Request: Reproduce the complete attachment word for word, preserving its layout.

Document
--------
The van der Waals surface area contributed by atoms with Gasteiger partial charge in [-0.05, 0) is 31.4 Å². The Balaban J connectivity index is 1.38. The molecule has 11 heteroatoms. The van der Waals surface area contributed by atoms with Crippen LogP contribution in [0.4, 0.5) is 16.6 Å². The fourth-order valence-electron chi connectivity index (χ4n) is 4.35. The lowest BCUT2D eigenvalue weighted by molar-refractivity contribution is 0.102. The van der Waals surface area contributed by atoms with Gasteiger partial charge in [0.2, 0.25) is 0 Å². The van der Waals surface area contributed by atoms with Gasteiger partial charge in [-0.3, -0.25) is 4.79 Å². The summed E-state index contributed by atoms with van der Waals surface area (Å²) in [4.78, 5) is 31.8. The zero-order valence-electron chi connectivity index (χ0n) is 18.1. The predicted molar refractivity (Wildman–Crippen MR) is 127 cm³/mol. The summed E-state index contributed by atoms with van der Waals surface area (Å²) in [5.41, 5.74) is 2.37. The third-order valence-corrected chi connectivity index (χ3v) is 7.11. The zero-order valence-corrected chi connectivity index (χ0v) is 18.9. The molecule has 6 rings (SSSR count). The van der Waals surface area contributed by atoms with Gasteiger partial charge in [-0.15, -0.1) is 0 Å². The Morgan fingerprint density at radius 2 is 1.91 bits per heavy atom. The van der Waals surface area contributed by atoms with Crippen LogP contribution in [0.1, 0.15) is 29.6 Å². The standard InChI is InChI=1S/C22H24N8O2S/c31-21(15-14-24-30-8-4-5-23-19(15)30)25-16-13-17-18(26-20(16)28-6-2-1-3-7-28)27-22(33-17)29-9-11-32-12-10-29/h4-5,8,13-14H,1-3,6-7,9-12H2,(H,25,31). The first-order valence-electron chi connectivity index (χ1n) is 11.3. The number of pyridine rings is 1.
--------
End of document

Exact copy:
The van der Waals surface area contributed by atoms with Gasteiger partial charge in [-0.05, 0) is 31.4 Å². The Balaban J connectivity index is 1.38. The molecule has 11 heteroatoms. The van der Waals surface area contributed by atoms with Crippen LogP contribution in [0.4, 0.5) is 16.6 Å². The fourth-order valence-electron chi connectivity index (χ4n) is 4.35. The lowest BCUT2D eigenvalue weighted by molar-refractivity contribution is 0.102. The van der Waals surface area contributed by atoms with Gasteiger partial charge in [0.2, 0.25) is 0 Å². The van der Waals surface area contributed by atoms with Gasteiger partial charge in [-0.3, -0.25) is 4.79 Å². The summed E-state index contributed by atoms with van der Waals surface area (Å²) in [4.78, 5) is 31.8. The zero-order valence-electron chi connectivity index (χ0n) is 18.1. The predicted molar refractivity (Wildman–Crippen MR) is 127 cm³/mol. The summed E-state index contributed by atoms with van der Waals surface area (Å²) in [5.41, 5.74) is 2.37. The third-order valence-corrected chi connectivity index (χ3v) is 7.11. The zero-order valence-corrected chi connectivity index (χ0v) is 18.9. The molecule has 6 rings (SSSR count). The van der Waals surface area contributed by atoms with Gasteiger partial charge in [-0.15, -0.1) is 0 Å². The Morgan fingerprint density at radius 2 is 1.91 bits per heavy atom. The van der Waals surface area contributed by atoms with Crippen LogP contribution in [0.1, 0.15) is 29.6 Å². The standard InChI is InChI=1S/C22H24N8O2S/c31-21(15-14-24-30-8-4-5-23-19(15)30)25-16-13-17-18(26-20(16)28-6-2-1-3-7-28)27-22(33-17)29-9-11-32-12-10-29/h4-5,8,13-14H,1-3,6-7,9-12H2,(H,25,31). The first-order valence-electron chi connectivity index (χ1n) is 11.3. The number of pyridine rings is 1.